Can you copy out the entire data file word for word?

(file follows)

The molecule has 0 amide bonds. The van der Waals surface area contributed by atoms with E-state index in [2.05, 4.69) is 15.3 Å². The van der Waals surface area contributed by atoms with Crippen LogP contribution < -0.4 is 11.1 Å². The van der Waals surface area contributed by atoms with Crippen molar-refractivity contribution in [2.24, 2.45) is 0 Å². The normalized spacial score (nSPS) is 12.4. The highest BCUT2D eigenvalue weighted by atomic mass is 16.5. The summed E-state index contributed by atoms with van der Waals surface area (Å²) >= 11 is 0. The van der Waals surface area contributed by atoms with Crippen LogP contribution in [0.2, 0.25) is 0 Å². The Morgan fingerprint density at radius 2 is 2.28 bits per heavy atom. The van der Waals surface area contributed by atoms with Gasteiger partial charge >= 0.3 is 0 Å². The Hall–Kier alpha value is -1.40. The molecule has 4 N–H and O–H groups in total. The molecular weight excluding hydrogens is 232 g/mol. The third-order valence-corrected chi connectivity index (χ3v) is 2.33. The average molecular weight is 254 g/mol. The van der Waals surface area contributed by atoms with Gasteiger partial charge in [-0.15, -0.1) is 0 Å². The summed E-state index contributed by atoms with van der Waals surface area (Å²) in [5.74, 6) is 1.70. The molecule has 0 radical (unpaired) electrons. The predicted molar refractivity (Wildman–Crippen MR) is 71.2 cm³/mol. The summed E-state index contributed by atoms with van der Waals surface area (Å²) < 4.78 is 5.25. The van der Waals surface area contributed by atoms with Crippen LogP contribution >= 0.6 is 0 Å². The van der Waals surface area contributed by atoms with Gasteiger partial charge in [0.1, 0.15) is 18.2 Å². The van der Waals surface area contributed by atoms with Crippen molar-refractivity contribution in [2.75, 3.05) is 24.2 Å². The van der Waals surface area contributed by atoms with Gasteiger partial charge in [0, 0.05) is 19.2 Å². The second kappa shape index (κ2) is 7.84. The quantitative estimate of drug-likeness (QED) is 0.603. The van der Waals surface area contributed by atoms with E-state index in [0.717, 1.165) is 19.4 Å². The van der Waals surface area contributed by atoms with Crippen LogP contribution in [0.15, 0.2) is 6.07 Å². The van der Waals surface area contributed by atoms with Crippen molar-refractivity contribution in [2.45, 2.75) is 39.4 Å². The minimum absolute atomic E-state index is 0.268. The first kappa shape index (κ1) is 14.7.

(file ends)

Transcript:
The molecule has 0 amide bonds. The van der Waals surface area contributed by atoms with E-state index in [2.05, 4.69) is 15.3 Å². The van der Waals surface area contributed by atoms with Crippen LogP contribution < -0.4 is 11.1 Å². The van der Waals surface area contributed by atoms with Crippen molar-refractivity contribution in [2.24, 2.45) is 0 Å². The normalized spacial score (nSPS) is 12.4. The highest BCUT2D eigenvalue weighted by atomic mass is 16.5. The summed E-state index contributed by atoms with van der Waals surface area (Å²) >= 11 is 0. The van der Waals surface area contributed by atoms with Crippen LogP contribution in [0.2, 0.25) is 0 Å². The Morgan fingerprint density at radius 2 is 2.28 bits per heavy atom. The van der Waals surface area contributed by atoms with Gasteiger partial charge >= 0.3 is 0 Å². The Hall–Kier alpha value is -1.40. The molecule has 4 N–H and O–H groups in total. The molecular weight excluding hydrogens is 232 g/mol. The third-order valence-corrected chi connectivity index (χ3v) is 2.33. The average molecular weight is 254 g/mol. The van der Waals surface area contributed by atoms with Gasteiger partial charge in [-0.15, -0.1) is 0 Å². The summed E-state index contributed by atoms with van der Waals surface area (Å²) in [5.74, 6) is 1.70. The molecule has 0 radical (unpaired) electrons. The predicted molar refractivity (Wildman–Crippen MR) is 71.2 cm³/mol. The summed E-state index contributed by atoms with van der Waals surface area (Å²) < 4.78 is 5.25. The van der Waals surface area contributed by atoms with Crippen LogP contribution >= 0.6 is 0 Å². The van der Waals surface area contributed by atoms with Gasteiger partial charge in [0.1, 0.15) is 18.2 Å². The van der Waals surface area contributed by atoms with Crippen molar-refractivity contribution in [2.75, 3.05) is 24.2 Å². The van der Waals surface area contributed by atoms with Gasteiger partial charge in [0, 0.05) is 19.2 Å². The second kappa shape index (κ2) is 7.84. The quantitative estimate of drug-likeness (QED) is 0.603. The van der Waals surface area contributed by atoms with E-state index in [0.717, 1.165) is 19.4 Å². The van der Waals surface area contributed by atoms with Crippen LogP contribution in [0.15, 0.2) is 6.07 Å². The van der Waals surface area contributed by atoms with Crippen molar-refractivity contribution in [2.45, 2.75) is 39.4 Å². The minimum absolute atomic E-state index is 0.268. The first kappa shape index (κ1) is 14.7.